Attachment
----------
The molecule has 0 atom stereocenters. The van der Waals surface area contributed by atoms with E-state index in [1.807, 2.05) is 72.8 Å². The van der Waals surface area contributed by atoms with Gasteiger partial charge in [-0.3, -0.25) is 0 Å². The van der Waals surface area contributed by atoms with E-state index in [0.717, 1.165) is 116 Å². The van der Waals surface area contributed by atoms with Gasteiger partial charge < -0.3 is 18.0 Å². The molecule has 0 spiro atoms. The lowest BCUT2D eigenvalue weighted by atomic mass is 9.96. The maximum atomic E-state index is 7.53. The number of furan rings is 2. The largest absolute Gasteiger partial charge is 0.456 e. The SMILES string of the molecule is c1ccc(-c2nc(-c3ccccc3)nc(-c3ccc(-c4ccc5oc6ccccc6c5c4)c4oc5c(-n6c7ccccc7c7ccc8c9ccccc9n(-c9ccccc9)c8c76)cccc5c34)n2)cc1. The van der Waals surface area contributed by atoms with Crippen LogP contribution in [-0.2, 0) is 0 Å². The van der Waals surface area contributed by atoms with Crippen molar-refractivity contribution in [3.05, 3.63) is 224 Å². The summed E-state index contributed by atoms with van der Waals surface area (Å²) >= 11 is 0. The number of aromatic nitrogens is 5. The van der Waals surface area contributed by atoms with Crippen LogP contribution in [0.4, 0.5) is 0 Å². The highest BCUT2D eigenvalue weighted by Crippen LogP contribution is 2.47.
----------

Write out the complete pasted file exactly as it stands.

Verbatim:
The molecule has 0 atom stereocenters. The van der Waals surface area contributed by atoms with E-state index in [1.807, 2.05) is 72.8 Å². The van der Waals surface area contributed by atoms with Gasteiger partial charge in [-0.3, -0.25) is 0 Å². The van der Waals surface area contributed by atoms with E-state index in [0.717, 1.165) is 116 Å². The van der Waals surface area contributed by atoms with Gasteiger partial charge < -0.3 is 18.0 Å². The molecule has 0 spiro atoms. The lowest BCUT2D eigenvalue weighted by atomic mass is 9.96. The maximum atomic E-state index is 7.53. The number of furan rings is 2. The largest absolute Gasteiger partial charge is 0.456 e. The SMILES string of the molecule is c1ccc(-c2nc(-c3ccccc3)nc(-c3ccc(-c4ccc5oc6ccccc6c5c4)c4oc5c(-n6c7ccccc7c7ccc8c9ccccc9n(-c9ccccc9)c8c76)cccc5c34)n2)cc1. The van der Waals surface area contributed by atoms with Crippen LogP contribution in [-0.2, 0) is 0 Å². The van der Waals surface area contributed by atoms with Crippen molar-refractivity contribution in [3.05, 3.63) is 224 Å². The summed E-state index contributed by atoms with van der Waals surface area (Å²) >= 11 is 0. The number of aromatic nitrogens is 5. The van der Waals surface area contributed by atoms with Crippen LogP contribution in [0.4, 0.5) is 0 Å². The highest BCUT2D eigenvalue weighted by Crippen LogP contribution is 2.47.